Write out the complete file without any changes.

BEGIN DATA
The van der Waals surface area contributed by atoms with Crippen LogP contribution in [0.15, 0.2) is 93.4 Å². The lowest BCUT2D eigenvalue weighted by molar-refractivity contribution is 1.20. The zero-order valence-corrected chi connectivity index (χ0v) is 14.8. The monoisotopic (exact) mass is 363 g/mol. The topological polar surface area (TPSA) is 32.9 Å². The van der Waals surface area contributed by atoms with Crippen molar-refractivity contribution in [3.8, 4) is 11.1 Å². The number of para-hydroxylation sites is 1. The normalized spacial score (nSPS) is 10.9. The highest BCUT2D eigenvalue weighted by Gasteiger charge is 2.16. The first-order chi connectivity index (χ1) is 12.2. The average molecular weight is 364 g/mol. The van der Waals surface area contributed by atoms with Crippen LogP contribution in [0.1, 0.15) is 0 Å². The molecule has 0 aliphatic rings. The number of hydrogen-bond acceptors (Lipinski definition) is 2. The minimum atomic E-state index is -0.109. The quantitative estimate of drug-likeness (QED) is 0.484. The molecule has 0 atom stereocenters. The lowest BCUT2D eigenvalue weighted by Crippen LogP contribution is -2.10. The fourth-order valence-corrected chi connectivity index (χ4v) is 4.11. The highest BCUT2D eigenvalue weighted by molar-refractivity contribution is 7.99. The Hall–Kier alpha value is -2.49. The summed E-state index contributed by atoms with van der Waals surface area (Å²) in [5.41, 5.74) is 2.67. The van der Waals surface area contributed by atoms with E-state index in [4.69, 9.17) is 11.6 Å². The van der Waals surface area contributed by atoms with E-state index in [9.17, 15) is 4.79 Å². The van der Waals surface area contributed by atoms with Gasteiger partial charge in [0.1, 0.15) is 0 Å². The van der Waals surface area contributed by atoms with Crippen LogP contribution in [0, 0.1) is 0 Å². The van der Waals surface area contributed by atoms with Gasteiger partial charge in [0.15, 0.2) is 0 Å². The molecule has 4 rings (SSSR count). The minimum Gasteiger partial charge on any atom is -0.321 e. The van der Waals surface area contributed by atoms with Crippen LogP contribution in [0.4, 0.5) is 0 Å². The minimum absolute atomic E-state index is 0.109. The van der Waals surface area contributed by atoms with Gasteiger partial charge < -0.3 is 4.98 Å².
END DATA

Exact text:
The van der Waals surface area contributed by atoms with Crippen LogP contribution in [0.15, 0.2) is 93.4 Å². The lowest BCUT2D eigenvalue weighted by molar-refractivity contribution is 1.20. The zero-order valence-corrected chi connectivity index (χ0v) is 14.8. The monoisotopic (exact) mass is 363 g/mol. The topological polar surface area (TPSA) is 32.9 Å². The van der Waals surface area contributed by atoms with Crippen molar-refractivity contribution in [3.8, 4) is 11.1 Å². The number of para-hydroxylation sites is 1. The normalized spacial score (nSPS) is 10.9. The highest BCUT2D eigenvalue weighted by Gasteiger charge is 2.16. The first-order chi connectivity index (χ1) is 12.2. The average molecular weight is 364 g/mol. The van der Waals surface area contributed by atoms with Crippen LogP contribution in [0.1, 0.15) is 0 Å². The molecule has 0 aliphatic rings. The number of hydrogen-bond acceptors (Lipinski definition) is 2. The minimum atomic E-state index is -0.109. The quantitative estimate of drug-likeness (QED) is 0.484. The molecule has 0 atom stereocenters. The lowest BCUT2D eigenvalue weighted by Crippen LogP contribution is -2.10. The fourth-order valence-corrected chi connectivity index (χ4v) is 4.11. The highest BCUT2D eigenvalue weighted by molar-refractivity contribution is 7.99. The Hall–Kier alpha value is -2.49. The summed E-state index contributed by atoms with van der Waals surface area (Å²) in [5.41, 5.74) is 2.67. The van der Waals surface area contributed by atoms with E-state index in [4.69, 9.17) is 11.6 Å². The van der Waals surface area contributed by atoms with E-state index in [9.17, 15) is 4.79 Å². The van der Waals surface area contributed by atoms with Gasteiger partial charge in [0.1, 0.15) is 0 Å². The van der Waals surface area contributed by atoms with Crippen LogP contribution in [0, 0.1) is 0 Å². The van der Waals surface area contributed by atoms with Gasteiger partial charge in [0.15, 0.2) is 0 Å². The molecule has 4 rings (SSSR count). The minimum Gasteiger partial charge on any atom is -0.321 e. The van der Waals surface area contributed by atoms with Crippen LogP contribution in [0.4, 0.5) is 0 Å². The minimum absolute atomic E-state index is 0.109. The van der Waals surface area contributed by atoms with Gasteiger partial charge < -0.3 is 4.98 Å².